Lee Greenfield's record of service still shines today

Lee Greenfield's record of service still shines today

Heroes of disability rights

2020 marks 30 years’ publication for Access Press and 30 years of the Americans with Disabiolities Act (ADA). We will spend the next year focusing on our heroes. 

In our first issue in May 1990, one article focused on Rep. Lee Greenfield (DFL-Minneapolis). Greenfield, who served 11 terms in the Minnesota House, was a true disability rights champion. 

Greenfield represented Minneapolis from 1979 to 2000. By the time Access Press profiled him, Greenfield had introduced more than 125 bills and built a strong record of getting legislation passed. His focus was health and human services. He brought a love of data and a scientist’s mind to the capitol, along with a desire to improve the quality of life for Minnesotans with disabilities. 

Greenfield was active in the civil rights and anti-war movements of the 1960s. That work brought him to Minnesota, where he began an academic and political career. His activism also spurred a lifelong commitment to people marginalized by society. 

A native of Brooklyn, New York, he earned a degree in physics from Purdue University and did graduate work at the University of Minnesota. In interviews Greenfield often said his scientific background uniquely prepared him for his legislative work. It also led to his interest and involvement in health care issues. 

During his capitol tenure, Greenfield served on housing, ways and means, appropriations, veterans’ affairs, general legislation, rules and administration, judiciary, judiciary criminal justice, health and human services, and the health and human services finance division committees. 

Perhaps the legislative achievement he will best be remembered for, and one will always be proud of, is being one of the “gang of seven” legislators. This group in 1992 helped establish MinnesotaCare, the state’s health care system focused on health care access for all Minnesotans. 

Greenfield was then serving as chair of the House Health and Human Services Finance Division. He worked with members from both parties and former Gov. Arne Carlson to pass the legislation that expanded the state’s health coverage of the uninsured from children to all residents who did not have access to employer-supported coverage. Their efforts ensured that Minnesota was the first state to provide health care access for all.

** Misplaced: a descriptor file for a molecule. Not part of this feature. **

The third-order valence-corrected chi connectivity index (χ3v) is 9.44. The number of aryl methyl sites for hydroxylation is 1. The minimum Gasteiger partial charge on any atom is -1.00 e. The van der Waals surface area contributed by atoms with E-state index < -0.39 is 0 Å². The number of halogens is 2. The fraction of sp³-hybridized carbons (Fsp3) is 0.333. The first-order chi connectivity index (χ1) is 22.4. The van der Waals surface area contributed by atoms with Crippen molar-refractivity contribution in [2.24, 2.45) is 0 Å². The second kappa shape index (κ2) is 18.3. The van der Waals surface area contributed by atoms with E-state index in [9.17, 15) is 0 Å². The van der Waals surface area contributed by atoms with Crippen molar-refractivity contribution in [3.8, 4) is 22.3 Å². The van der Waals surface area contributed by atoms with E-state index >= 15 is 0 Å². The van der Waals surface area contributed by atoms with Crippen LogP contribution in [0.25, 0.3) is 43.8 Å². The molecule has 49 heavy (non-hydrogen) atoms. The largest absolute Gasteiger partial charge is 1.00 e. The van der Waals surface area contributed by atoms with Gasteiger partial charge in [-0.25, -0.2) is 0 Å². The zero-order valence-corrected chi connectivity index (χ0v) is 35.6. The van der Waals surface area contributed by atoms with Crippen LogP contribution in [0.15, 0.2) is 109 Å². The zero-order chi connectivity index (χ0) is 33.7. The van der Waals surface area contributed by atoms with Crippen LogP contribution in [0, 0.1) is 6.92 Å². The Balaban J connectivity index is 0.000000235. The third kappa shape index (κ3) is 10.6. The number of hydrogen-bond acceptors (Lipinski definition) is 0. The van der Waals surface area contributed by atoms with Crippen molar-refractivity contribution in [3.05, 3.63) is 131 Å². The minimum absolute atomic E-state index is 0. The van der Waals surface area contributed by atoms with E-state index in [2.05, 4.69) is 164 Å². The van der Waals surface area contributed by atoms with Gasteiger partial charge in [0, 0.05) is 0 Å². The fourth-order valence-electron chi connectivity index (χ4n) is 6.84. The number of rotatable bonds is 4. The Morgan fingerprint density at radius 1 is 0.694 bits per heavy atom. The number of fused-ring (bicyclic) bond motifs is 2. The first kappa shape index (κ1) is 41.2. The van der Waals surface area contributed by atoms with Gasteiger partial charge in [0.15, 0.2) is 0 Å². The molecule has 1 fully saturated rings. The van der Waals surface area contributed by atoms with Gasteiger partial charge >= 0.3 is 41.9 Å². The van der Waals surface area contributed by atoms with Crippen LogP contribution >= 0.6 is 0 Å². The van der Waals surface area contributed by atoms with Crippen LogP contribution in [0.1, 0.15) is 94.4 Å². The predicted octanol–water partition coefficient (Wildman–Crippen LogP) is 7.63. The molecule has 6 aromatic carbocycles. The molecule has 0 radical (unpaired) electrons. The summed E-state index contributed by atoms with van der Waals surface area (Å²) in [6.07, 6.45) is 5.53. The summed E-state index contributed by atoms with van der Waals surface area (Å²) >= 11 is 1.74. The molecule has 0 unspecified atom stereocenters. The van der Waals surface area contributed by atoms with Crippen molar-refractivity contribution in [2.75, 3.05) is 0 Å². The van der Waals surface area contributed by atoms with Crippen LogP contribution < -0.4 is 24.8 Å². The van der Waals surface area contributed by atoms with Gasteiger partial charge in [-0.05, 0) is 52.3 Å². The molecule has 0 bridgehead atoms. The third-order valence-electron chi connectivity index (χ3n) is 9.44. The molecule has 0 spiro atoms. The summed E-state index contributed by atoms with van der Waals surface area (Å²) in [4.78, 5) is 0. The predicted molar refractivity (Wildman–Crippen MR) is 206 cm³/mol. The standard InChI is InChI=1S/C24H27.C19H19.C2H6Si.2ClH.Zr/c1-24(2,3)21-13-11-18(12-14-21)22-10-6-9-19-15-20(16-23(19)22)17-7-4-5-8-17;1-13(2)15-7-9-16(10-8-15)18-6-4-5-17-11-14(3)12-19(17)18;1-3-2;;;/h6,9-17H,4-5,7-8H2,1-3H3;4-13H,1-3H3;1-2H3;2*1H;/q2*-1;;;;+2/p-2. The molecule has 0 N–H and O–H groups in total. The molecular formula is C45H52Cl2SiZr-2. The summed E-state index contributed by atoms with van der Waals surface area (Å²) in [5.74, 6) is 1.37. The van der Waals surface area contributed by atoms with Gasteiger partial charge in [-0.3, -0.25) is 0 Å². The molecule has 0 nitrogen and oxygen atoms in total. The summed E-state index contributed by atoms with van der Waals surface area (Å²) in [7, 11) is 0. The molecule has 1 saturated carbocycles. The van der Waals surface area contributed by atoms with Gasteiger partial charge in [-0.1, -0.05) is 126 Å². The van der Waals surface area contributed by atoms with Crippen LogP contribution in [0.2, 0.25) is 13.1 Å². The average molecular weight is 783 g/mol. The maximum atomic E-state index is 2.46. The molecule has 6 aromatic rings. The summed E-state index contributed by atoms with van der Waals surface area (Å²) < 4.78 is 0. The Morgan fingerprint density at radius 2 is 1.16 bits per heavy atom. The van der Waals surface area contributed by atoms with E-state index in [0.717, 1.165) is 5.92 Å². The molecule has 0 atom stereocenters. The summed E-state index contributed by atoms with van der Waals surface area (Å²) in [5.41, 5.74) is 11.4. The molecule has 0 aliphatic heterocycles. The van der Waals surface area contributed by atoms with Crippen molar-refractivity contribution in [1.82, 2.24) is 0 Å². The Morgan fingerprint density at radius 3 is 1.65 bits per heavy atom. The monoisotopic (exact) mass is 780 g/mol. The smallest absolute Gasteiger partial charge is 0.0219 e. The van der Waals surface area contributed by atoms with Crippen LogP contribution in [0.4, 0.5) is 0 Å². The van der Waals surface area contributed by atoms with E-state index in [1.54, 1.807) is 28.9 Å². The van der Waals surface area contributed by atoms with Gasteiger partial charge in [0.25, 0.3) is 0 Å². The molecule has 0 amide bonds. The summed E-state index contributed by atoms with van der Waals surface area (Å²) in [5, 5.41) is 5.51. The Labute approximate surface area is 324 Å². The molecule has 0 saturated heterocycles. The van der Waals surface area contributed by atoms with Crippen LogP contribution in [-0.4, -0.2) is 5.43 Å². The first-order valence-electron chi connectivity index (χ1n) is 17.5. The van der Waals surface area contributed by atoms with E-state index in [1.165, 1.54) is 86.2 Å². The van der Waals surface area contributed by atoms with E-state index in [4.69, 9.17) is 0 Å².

The gang of seven included DFLers Sens. Linda Berglin and Pat Piper and Rep. Paul Ogren, and Republicans Sen. Duane Benson and Reps. Dave Gruenes and Brad Stanius. Of the seven, Berglin was the last to leave the capitol, in 2011. Three members have died – Stanius in 2014, Piper in 2016 and Benson in 2019. 

Greenfield, in an exit interview with legislative media services, said he was proud of playing a part in helping to maintain and improve the state’s programs for people with disabilities, community mental health services and expanding home health care for senior citizens. “Many of the most exciting things I’ll ever do will have been done here in this chamber,” he said. 

He continued his work in health care policy for several years after retiring from the Minnesota Legislature. 


The History Note is a monthly column sponsored by the Minnesota Governor’s Council on Developmental Disabilities 

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